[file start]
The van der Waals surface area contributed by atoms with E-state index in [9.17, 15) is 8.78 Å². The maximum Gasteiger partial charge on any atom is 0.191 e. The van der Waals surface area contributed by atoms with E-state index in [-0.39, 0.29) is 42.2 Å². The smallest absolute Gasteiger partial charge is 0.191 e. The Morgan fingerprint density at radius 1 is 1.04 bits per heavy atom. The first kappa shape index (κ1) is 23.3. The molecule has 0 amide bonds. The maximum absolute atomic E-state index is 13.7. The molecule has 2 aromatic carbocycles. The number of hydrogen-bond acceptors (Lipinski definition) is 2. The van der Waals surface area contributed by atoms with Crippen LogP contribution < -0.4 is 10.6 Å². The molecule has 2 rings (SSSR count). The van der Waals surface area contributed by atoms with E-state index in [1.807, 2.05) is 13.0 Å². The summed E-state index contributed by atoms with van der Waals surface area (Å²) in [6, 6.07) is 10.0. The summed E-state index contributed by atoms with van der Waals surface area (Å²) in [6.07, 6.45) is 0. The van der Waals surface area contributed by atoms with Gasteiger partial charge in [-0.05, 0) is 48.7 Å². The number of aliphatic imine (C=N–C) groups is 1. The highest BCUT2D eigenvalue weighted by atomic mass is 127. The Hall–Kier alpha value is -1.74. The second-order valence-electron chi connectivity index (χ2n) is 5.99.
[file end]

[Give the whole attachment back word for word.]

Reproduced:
The van der Waals surface area contributed by atoms with E-state index in [9.17, 15) is 8.78 Å². The maximum Gasteiger partial charge on any atom is 0.191 e. The van der Waals surface area contributed by atoms with E-state index in [-0.39, 0.29) is 42.2 Å². The smallest absolute Gasteiger partial charge is 0.191 e. The Morgan fingerprint density at radius 1 is 1.04 bits per heavy atom. The first kappa shape index (κ1) is 23.3. The molecule has 0 amide bonds. The maximum absolute atomic E-state index is 13.7. The molecule has 2 aromatic carbocycles. The number of hydrogen-bond acceptors (Lipinski definition) is 2. The van der Waals surface area contributed by atoms with Crippen LogP contribution < -0.4 is 10.6 Å². The molecule has 2 rings (SSSR count). The van der Waals surface area contributed by atoms with E-state index in [1.807, 2.05) is 13.0 Å². The summed E-state index contributed by atoms with van der Waals surface area (Å²) in [6, 6.07) is 10.0. The summed E-state index contributed by atoms with van der Waals surface area (Å²) in [6.07, 6.45) is 0. The van der Waals surface area contributed by atoms with Gasteiger partial charge in [-0.05, 0) is 48.7 Å². The number of aliphatic imine (C=N–C) groups is 1. The highest BCUT2D eigenvalue weighted by atomic mass is 127. The Hall–Kier alpha value is -1.74. The second-order valence-electron chi connectivity index (χ2n) is 5.99.